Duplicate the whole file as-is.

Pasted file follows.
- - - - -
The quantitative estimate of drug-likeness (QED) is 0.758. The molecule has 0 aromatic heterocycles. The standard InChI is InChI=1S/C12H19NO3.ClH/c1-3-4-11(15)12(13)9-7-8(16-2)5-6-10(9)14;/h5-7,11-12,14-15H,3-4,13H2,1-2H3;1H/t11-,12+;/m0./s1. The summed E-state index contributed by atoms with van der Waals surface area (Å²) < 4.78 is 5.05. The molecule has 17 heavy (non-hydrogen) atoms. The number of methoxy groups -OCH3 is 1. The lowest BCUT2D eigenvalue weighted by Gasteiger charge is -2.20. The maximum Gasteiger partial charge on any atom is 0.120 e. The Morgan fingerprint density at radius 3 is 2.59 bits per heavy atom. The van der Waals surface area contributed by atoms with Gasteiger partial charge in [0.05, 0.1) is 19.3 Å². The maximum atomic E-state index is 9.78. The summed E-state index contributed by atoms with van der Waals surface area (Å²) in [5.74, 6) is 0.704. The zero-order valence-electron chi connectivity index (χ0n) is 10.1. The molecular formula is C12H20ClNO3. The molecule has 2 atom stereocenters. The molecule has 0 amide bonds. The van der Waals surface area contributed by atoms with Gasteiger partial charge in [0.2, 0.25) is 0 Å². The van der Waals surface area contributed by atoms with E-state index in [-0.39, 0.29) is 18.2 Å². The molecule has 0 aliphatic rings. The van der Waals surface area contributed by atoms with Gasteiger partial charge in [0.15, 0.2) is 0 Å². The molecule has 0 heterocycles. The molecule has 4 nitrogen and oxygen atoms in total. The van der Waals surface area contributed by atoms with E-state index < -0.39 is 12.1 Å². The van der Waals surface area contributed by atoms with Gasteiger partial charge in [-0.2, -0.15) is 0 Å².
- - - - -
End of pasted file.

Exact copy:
The quantitative estimate of drug-likeness (QED) is 0.758. The molecule has 0 aromatic heterocycles. The standard InChI is InChI=1S/C12H19NO3.ClH/c1-3-4-11(15)12(13)9-7-8(16-2)5-6-10(9)14;/h5-7,11-12,14-15H,3-4,13H2,1-2H3;1H/t11-,12+;/m0./s1. The summed E-state index contributed by atoms with van der Waals surface area (Å²) < 4.78 is 5.05. The molecule has 17 heavy (non-hydrogen) atoms. The number of methoxy groups -OCH3 is 1. The lowest BCUT2D eigenvalue weighted by Gasteiger charge is -2.20. The maximum Gasteiger partial charge on any atom is 0.120 e. The Morgan fingerprint density at radius 3 is 2.59 bits per heavy atom. The van der Waals surface area contributed by atoms with Gasteiger partial charge in [0.05, 0.1) is 19.3 Å². The maximum atomic E-state index is 9.78. The summed E-state index contributed by atoms with van der Waals surface area (Å²) in [5.74, 6) is 0.704. The zero-order valence-electron chi connectivity index (χ0n) is 10.1. The molecular formula is C12H20ClNO3. The molecule has 2 atom stereocenters. The molecule has 0 amide bonds. The van der Waals surface area contributed by atoms with Gasteiger partial charge in [0.2, 0.25) is 0 Å². The van der Waals surface area contributed by atoms with E-state index in [-0.39, 0.29) is 18.2 Å². The molecule has 0 aliphatic rings. The van der Waals surface area contributed by atoms with Gasteiger partial charge in [0.15, 0.2) is 0 Å². The molecule has 0 heterocycles. The molecule has 4 nitrogen and oxygen atoms in total. The van der Waals surface area contributed by atoms with E-state index < -0.39 is 12.1 Å². The van der Waals surface area contributed by atoms with Gasteiger partial charge in [-0.2, -0.15) is 0 Å².